The Spartan hoplite.

 The Spartans had a very peculiar form of government which enabled them to be professional soldiers. To be more precise: it not only enabled them, it even forced them to be superior soldiers as a small group of Spartans had to dominate an enormous amount of subjects and unwilling allies. The helots worked the

The Spartan army was superior in Hellas, and in the rest of the known world. No other army was so well trained, and had such excellent equipment. They believed that a traditional training was the key to success, and for centuries they were right as they had never lost a battle in spite of their small numbers. Ironically enough formed this idea also the end of Spartan supremacy as the Spartan phalanx could not resist the new sloped Theban phalanx and the invading integrated Macedonian forces. The end of the Spartan power marked the end of the domination of the phalanx.

The organization of the Spartan army.

The Spartan army was certainly not superior without any reason. Their equipment was very good, especially compared to those of non-Greeks, they had very much willpower, had not much fear as dying on the battlefield was the biggest honour for a Spartan, and they received a most excellent training. Each boy of a Spartan family was taken away at the age of seven and placed under the supervision of an adult Spartan till the age of 18. An extensive training till the age of thirty followed when the Spartan became a full citizen. He did not live together with his family any more while he was in training, but became part of an eatgroup. These groups were clubs of Spartans who were together in Sparta as well as on the battlefield. The family was not seen as important, it was only an unfortunately necessary tool to preserve the number of full Spartans.

 Thucydides, a Greek historian and soldier, gives us a detailed overview of the structure of the Spartan army around 400 BC. He says that the organisation was based on an average row of 8 man deep. Four of these rows formed an enomotia or platoon; four enomotiai formed on their turn a pentekostis or company which was commanded by a pentekonter; four pentekosteis formed a lochos or battalion under the leadership of a lochagos. The average army had about seven of these lochois.


 Xenophon, who had also been an officer, tells us about a different structure. Now the average row was 12 man deep, while only two of these rows were needed to form an enomotia. Two enomotiai formed a pentekostis, two pentekosteis formed a lochos, while four lochois formed a mora, or regiment, under the command of a ptolemarch. An army consisted of 6 morae. The reduction of the Spartan population did decrease the total strength of the Spartan army, but not the strength of a mora (500, 600, or 900 men) as this depended on the age of the hoplites who were used.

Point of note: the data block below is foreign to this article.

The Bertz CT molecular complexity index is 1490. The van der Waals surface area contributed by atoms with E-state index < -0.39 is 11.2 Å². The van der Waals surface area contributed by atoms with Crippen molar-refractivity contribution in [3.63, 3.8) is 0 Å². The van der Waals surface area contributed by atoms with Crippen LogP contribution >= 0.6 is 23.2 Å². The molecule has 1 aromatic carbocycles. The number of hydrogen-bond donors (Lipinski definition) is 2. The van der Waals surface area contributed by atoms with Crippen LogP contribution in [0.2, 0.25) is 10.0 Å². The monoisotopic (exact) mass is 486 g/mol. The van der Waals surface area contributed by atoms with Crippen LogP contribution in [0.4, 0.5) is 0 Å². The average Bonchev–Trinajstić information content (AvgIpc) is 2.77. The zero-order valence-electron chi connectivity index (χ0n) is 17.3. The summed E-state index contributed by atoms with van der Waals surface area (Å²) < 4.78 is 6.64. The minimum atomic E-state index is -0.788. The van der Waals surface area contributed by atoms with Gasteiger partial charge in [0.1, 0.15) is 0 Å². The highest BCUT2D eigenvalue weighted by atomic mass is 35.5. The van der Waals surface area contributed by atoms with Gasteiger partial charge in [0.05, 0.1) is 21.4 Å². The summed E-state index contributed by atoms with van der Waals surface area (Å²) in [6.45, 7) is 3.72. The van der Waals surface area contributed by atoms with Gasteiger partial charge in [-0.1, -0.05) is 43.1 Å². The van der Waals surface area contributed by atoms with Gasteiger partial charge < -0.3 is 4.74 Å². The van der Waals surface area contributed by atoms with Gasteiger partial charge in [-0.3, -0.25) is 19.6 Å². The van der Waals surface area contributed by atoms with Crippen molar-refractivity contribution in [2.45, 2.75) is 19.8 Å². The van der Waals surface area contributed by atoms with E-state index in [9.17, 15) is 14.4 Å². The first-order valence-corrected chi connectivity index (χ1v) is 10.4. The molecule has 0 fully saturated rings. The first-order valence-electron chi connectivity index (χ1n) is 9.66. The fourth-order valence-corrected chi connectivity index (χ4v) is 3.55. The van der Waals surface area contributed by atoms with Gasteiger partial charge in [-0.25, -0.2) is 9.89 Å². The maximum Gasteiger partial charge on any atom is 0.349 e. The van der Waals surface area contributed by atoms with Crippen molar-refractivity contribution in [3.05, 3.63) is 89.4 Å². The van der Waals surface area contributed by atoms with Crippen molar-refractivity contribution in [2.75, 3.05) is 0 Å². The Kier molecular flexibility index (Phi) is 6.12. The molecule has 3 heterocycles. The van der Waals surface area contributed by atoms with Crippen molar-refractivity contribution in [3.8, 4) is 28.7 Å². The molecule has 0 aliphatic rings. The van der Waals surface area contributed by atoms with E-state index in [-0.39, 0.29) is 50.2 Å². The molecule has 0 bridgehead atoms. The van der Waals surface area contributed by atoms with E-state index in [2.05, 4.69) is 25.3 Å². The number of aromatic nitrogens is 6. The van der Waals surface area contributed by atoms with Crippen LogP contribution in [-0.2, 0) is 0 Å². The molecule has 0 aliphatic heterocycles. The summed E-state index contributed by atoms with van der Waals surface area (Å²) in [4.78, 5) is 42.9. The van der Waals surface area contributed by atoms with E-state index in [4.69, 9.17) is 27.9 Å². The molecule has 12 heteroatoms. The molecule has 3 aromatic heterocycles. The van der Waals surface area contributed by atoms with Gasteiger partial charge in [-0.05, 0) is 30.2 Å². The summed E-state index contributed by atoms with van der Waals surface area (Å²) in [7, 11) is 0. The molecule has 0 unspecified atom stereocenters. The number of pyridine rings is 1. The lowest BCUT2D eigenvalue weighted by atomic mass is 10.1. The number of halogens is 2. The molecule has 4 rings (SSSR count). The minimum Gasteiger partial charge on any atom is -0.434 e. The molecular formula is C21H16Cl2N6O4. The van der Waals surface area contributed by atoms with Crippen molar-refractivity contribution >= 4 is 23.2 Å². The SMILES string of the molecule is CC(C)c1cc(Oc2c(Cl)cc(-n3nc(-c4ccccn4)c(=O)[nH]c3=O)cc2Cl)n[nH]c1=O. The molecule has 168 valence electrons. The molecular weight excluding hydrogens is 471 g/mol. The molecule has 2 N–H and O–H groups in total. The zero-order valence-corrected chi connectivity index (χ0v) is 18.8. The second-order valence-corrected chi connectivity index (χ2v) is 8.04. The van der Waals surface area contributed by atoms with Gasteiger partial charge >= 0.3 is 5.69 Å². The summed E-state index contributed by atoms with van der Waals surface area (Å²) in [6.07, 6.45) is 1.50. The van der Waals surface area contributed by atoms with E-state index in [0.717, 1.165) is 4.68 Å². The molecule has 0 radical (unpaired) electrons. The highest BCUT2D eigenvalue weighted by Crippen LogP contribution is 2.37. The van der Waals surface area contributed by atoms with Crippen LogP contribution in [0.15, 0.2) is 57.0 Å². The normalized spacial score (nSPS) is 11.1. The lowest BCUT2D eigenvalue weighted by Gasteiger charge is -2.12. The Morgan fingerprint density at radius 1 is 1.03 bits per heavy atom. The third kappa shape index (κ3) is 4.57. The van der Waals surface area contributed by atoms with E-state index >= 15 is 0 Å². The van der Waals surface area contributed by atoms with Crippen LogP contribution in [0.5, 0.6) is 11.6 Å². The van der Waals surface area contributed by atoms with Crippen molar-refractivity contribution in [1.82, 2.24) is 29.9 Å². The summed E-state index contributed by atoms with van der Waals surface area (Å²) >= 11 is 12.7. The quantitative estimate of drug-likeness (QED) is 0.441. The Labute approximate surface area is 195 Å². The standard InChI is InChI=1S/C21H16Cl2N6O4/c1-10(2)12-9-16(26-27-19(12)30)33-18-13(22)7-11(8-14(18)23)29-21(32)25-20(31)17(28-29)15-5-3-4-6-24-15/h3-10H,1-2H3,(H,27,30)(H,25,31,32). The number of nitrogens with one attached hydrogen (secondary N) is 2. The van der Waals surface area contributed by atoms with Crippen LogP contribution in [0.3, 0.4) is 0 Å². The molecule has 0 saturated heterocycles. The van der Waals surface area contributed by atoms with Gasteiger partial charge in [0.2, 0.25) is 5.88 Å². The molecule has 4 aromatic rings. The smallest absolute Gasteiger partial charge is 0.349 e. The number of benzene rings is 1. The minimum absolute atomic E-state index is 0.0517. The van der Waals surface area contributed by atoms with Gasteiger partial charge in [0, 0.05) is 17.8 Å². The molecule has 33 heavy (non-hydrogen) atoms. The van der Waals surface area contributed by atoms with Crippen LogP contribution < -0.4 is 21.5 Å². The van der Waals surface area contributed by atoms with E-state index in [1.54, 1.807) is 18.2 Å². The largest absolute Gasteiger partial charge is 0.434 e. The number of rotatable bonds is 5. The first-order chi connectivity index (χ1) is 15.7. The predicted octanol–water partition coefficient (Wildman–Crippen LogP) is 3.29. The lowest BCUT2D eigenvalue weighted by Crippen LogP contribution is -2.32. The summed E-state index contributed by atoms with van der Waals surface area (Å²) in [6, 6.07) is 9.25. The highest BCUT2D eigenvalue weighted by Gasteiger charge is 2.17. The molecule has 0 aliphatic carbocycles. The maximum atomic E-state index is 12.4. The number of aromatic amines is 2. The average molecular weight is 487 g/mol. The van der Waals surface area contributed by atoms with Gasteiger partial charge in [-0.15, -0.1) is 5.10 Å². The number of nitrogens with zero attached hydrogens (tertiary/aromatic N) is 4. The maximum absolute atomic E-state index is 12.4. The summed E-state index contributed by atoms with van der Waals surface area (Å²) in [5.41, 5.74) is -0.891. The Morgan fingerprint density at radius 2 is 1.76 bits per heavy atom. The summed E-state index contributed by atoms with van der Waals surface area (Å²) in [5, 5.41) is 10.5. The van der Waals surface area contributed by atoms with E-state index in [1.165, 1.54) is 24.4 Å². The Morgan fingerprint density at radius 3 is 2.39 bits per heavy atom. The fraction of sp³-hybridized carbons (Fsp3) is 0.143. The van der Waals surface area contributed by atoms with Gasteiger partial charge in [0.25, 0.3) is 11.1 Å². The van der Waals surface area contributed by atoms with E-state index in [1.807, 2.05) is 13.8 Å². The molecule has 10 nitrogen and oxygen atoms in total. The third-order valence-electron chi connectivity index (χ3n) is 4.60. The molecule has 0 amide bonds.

The enomotiai marched behind eachother in a big row. Before the battle the last troops of each enemotia positioned themselves left behind their leader to form a phalanx of four columns, in total 16 rows wide, and 8 rows deep. A space of two metres was maintained between the columns, but on the order 'close the rows' the last troops walked to the left front to close gaps in the front row. Now the phalanx was in a closed formation and ready for the battle.

Whatever structure the Spartans might have used, it did not decrease their effective communication system. The king gave his orders directly to the ptolemarchs who passed it on through the troops via the lower officers. The biggest problem was that each soldier was trained so well that the Spartan army practically only consisted of men who were officially no officer, but who knew so much about warfare that they were almost equal to an officer. Such an organisation does not always give the best results on the battlefield. An example of this is the battle of Plataea where the Spartan commander refused to follow the order of the Spartan king Pausanias to retreat. At Mantineia the ptolemarchs at the right wing ignored the orders of the king as they wanted to win the battle in their own way. Later on these ptolemarchs were sued and banished from Sparta. Orders where hard to understand in the uproar of a battle, and the Corinthian helmet also reduced the hearing of the soldiers. That is why hornsignals and handsignals were often used. However, sometimes they were misunderstood and during an incident at Amphipolis the unprotected right side of the phalanx was exposed to an Athenian attack with dramatic results.

The equipment of the Spartan hoplite.

The outfit of this Spartan hoplite is not very different from his Athenian colleagues. The most noticeable differences are the Spartan symbol on his hoplon, and the red cape which was not worn during a battle. He has long hair which was common under the Spartan men. In this picture he ties a lace around his spear to increase the grip while thrusting over the wall of hostile shields.